NCIS, The Mentalist, Criminal Minds, CSI, The Closer, Law & Order SVU, Hawaii Five-O, Blue Bloods, Bones, Unforgettable, Prime Suspect, Body of Proof – weekly TV police procedurals are even more common and annoying than New England Super Bowl appearances and halftime show controversies.
Before you flip me the bird for leaving off a certain show near and dear to your geeky heart, just know I did so for good reason.
Because Castle, in this week’s “The Blue Butterfly”, did what no other of those weekly procedurals can do: satisfy our need for more Nathan Fillion (in Dick Tracy attire, no less), successfully travel back to a 1940s mob jazz club, appease the Castle-Beckett ‘shippers (even if it wasn’t real) and give us the fun twist and turns that one expects from a show like this.
And we get all of this while simultaneously treasure hunting? And with no Nicholas Cage!? Castle fans are spoiled.
When a modern-day treasure hunter is killed, an old 1940s private detective’s diary is found – leading Castle, Beckett and the rest of the cast (except for “Iron Gates”, whose presence is completely useless in this show in general. We miss you, Montgomery) to the search of the valuable Blue Butterfly necklace, where Castle’s vivid imagination turns a standard TV crime trope into an exciting, amusing and sexy journey.
The episode goes back and forth between their present-day investigation and the clues from the diary being played out by in Castle’s mind. Beckett playing a dolled-up mob bosses girl? No complaints here.
It also links back to a previous double murder in the 1940s, where Castle and Beckett’s character quickly fall in love and but fail to make off together with the diamond necklace before being killed by the mob boss – played by Mark Pellegrino (nice to see him working for someone other than the Ring).
But just like the double murder and the investigation of the current-day murderer, nothing is as it seems. In the investigation, we are pointed in several directions: a competing treasure hunter, a financial backer, a homeless squatter and the mob bosses’ great grandson – but no matter who you guessed to be the culprit you were wrong. Because we learn at the last minute it was a character that wasn’t even an option. Nothing grinds my gears on a TV show more than when the murderer is essentially introduced at the very last second out of nowhere. So lame.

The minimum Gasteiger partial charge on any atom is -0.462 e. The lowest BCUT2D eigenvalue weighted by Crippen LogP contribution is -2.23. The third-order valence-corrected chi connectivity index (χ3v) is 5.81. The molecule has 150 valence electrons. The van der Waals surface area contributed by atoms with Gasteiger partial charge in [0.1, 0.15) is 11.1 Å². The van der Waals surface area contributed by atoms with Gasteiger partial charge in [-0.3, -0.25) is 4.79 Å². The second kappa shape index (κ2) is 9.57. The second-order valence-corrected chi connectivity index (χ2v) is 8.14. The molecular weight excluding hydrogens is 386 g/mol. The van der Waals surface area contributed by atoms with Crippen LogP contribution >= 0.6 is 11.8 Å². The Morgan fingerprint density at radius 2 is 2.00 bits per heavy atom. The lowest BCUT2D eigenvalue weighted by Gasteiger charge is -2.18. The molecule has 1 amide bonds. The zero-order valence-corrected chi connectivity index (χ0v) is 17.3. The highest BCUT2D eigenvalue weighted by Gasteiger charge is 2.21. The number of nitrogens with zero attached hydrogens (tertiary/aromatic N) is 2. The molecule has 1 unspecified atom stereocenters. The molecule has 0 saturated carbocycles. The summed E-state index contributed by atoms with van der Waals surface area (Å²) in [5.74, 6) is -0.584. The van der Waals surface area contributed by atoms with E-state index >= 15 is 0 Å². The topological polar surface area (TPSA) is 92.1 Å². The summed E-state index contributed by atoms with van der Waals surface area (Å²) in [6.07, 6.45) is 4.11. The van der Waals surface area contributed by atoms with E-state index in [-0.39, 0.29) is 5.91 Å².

But that was fairly inconsequential as it turned out to only be the secondary mystery, as the twists and turns that played out like a Castle novel were far from over.
--Detective Ryan: “Maybe clothes aren’t the only thing they’re laundering.” C’mon, Kevin. How did you say that with a straight face?
--Castle (playing the 1940s private eye) describing Beckett’s character in his fantasy portrayal of the diary: “This dame was trouble on two legs.” I wish people talked like that now. Let’s bring it back.
--Castle, after his private detective character gets roughed up by Ryan and Esposito (who play the muscle for a mob boss): “You should see what my face did to the other guy’s fist.” I can see Esposito as mob muscle, since he used to be a bad-ass sniper. But Ryan? That guy is a pipsqueak. Castle would have destroyed him. And getting beat up just for looking at a woman? I wouldn’t have lasted long in the 40s, I don’t think.
--Castle to Beckett: “If you want a beginning, middle and an end, I have 27 novels you can choose from.” Resulting in Beckett giving Castle a John Casey-like grunt. I miss Chuck.
SCORE: 86 out of 100
It was a good, entertaining and unique episode, but let’s not go overboard. Some may overrate it simply due to the fact that Nathan Fillion and Stana Katic kissed or because this episode has been hyped for a while, but at times it was predictable and the identity of the murderer was a cop-out. I should take off some more points for the totally ridiculous fact that Beckett didn’t arrest the old couple. How about murder, arson or faking your own deaths? Really, nothing?
If you think my grade is too harsh, well tough luck. I sucked at school so maybe I don’t want to see anyone else do well, either. Even if it is one of my favorite shows.